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HaMoked to the High Court of Justice: Residents of the oPt who have been lawfully living in Israel for years, must be given permanent status after they reach their sixth decade. In the absence of any security claim against them, there is no justification to the continued infringement of their rights

In a series of High Court petitions, filed during February 2019, HaMoked demanded that the Citizenship and Entry into Israel Law (Temporary Order), 5763-2003 no longer apply to women and men from the oPt ages 50 and 55 years or older who have been lawfully living in Israel only pursuant to stay permits or temporary status. Alternatively, HaMoked demanded an amendment to the Law to include maximal age caps to allow those in these age groups to complete their family unification procedures and receive permanent status in Israel.

HaMoked asserted that the Law’s continued application to these older age groups was unjustified, given that the Law's single express purpose is security, and given that the relevant security officials themselves acknowledged that those in this older demographic did not pose any security risk. Therefore the Law must be cancelled or changed without delay. Maintaining the ban on granting permanent status in Israel to those in older age groups disproportionately infringes their rights, including the rights to family life and health.

HaMoked based its 14 petitions, among other things, on the judgment of the High Court of Justice (HCJ) in HaMoked’s series of petitions filed in 2014 to demand the Law’s application be limited. In the judgment, the High Court justices ruled that a substantive and comprehensive discussion must be conducted before each extension of the Law, including an examination of its security necessity and the extent of the harm it causes.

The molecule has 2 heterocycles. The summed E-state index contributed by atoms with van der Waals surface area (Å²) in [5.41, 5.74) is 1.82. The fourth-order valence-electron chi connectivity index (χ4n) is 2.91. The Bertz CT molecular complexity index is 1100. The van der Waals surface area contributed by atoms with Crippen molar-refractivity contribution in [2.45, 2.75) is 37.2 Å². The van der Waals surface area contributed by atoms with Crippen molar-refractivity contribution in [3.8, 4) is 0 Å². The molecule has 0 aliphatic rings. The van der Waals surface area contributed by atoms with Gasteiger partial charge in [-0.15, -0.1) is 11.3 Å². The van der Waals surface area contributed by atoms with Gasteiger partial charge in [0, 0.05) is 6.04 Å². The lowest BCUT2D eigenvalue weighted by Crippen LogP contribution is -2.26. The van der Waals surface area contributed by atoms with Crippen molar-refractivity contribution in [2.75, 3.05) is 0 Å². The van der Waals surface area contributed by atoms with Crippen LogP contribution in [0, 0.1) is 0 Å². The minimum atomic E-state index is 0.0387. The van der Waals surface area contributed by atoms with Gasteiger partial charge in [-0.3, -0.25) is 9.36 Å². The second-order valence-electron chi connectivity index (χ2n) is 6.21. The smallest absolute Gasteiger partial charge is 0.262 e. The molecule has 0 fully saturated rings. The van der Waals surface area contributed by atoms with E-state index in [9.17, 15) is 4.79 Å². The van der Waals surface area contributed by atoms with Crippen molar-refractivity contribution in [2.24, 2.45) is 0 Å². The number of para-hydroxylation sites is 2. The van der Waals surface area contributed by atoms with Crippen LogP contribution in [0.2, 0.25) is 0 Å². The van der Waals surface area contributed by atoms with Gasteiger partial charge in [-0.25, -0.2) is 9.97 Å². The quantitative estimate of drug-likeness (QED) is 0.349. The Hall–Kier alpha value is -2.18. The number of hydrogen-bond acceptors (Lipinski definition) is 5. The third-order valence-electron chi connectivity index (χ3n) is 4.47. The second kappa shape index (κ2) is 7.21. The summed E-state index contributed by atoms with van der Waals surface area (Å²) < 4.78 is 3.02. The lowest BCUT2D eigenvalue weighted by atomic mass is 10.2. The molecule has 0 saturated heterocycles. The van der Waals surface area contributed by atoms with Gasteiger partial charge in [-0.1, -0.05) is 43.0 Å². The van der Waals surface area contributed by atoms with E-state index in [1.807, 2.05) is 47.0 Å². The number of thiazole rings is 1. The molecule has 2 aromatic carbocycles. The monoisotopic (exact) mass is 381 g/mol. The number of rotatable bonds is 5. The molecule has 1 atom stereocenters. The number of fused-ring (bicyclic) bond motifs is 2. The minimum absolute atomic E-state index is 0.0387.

The HCJ rejected the petitions following the Ministry of Interior’s decision to give temporary residency status to over a thousand Palestinians whose family-unification requests were filed before the Law was enacted, and also following the establishment of a joint Interior-Foreign Affairs committee tasked with examining relevant data regarding the Law and recommending to the Knesset plenum on the Law’s prolongation and possible revision. However, HaMoked maintained in its petitions, the joint committee was effectively nothing but a rubber stamp: in its five sessions in the years 2016-2018, security officials had not managed to point to any security risk arising from the older-age groups living in Israel. They also acknowledged that older Palestinians from the oPt can enter Israel without any restrictions. Despite this, the committee extended the validity of the Law for an additional period, without any revision.

HaMoked reiterated its position that the Law was inherently unacceptable and unconstitutional, but noted that even to those who think otherwise, it should be clear that the Law was disproportionate and unreasonable regarding the group in question, and that the Law was much more sweeping than necessary and harmful for no purpose.

HaMoked clarified that as a person grows older, the need for a basic safety net and a stable social security anchor increases. But these are denied from those in the older age groups to whom the Law applies – especially their lack of eligibility to receive the healthcare provided every other resident of the state, as well as unemployment benefits and, when the time comes, also old-age pension. HaMoked noted that the harm caused to this group is also not in line with the principle of equality, as its members are needlessly discriminated against compared to others originating from elsewhere who undergo family unification. HaMoked added that the damage caused by the Law contradicts the country’s values, including those enshrined in the Basic Law: Human Dignity and Liberty. (02) 627 1698   (02) 627 6317

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